Hit and run tactics.
The trails team was set to do a somewhat different style of work these two weeks. For the first week, we returned to Lola Creek Trail to continue our blitz of opening up as much of the trail as possible. For the second week, rather than work on a single area, we covered three different trails, and each one provided its own unique needs and challenges.
At Lola Creek Trail, the major problems we faced were the blockage of the trail by fallen trees, and the encroachment of plants and trees into the trail corridor. To best use our resources and time, the team of seven was split into two groups. One group was composed of a sawyer and swamper, and their goal was to chainsaw and clear as many fallen trees off of the trail as possible. The other group contained the remaining five crew members, and focused on brushing back the trail so that the corridor was wide enough for all users of the trail, which included hikers and horses. The sawyer team was able to clear every one of the 47 blowdowns on the trail from entrance to exit, and the brushing team worked through more than two and a half miles of trail.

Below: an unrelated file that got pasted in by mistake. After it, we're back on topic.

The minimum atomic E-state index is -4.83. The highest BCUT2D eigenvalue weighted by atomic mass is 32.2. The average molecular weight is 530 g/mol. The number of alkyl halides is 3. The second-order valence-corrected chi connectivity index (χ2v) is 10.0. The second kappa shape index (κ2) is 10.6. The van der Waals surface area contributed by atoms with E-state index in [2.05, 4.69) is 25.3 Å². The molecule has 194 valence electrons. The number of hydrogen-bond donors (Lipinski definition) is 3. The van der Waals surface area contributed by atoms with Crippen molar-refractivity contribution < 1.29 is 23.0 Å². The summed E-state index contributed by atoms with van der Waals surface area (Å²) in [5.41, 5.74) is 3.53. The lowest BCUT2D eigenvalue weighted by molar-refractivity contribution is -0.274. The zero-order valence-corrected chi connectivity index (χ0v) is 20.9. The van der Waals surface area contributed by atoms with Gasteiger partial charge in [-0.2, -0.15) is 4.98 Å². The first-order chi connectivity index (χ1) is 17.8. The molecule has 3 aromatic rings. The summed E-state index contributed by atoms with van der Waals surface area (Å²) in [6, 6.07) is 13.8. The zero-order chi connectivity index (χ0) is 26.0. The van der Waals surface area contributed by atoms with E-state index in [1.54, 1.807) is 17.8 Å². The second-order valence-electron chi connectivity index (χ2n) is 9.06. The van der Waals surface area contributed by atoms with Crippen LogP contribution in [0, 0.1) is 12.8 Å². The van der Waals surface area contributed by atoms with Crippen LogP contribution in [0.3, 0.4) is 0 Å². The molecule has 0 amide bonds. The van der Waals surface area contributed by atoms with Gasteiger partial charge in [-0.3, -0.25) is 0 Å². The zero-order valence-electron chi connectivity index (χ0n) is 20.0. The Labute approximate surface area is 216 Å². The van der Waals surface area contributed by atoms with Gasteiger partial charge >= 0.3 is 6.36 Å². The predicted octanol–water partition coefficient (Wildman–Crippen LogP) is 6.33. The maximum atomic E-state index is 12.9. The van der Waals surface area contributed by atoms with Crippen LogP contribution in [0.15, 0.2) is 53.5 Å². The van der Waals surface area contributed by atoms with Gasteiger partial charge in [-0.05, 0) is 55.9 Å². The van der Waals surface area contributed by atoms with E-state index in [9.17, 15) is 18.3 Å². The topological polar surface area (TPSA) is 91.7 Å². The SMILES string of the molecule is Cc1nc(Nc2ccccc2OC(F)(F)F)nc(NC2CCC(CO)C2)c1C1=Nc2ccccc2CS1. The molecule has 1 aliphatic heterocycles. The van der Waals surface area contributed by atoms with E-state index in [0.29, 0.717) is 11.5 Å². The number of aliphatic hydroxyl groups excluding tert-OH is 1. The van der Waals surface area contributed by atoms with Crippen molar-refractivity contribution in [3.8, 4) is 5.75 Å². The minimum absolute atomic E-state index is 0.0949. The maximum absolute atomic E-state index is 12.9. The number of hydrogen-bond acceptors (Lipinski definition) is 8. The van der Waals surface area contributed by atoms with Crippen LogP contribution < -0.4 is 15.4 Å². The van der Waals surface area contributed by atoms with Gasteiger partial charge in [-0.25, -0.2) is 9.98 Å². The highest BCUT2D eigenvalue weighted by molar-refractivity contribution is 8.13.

Week two contained the most hiking that the trail crew has had to date. The first day, we assisted a Forest Service surveyer who was looking for Whitebark Pine on Mount Borah, the tallest mountain in Idaho. We hiked up to the tree line of the mountain, an elevation of above 10,000 feet, while learning about tree species identification and GPS. The rest of the week was split between two trails that needed help with drainage: Lake Creek Trail and Burnt Aspen Trail. Between the two trails, the crew hiked over 25 miles, and in the process improved over 80 existing drainage structures.
This hitch gave us some unique challenges and involved a more hit-and-run style of completing tasks, which has been quite different than the projects up to this point. Being able to clear out such large sections of these many trails has been gratifying, but all the walking really left our legs sore on Friday morning. We learned many lessons involving the logistics of getting tools and supplies so far into work areas, and we look forward to carrying those new strategies into our next projects.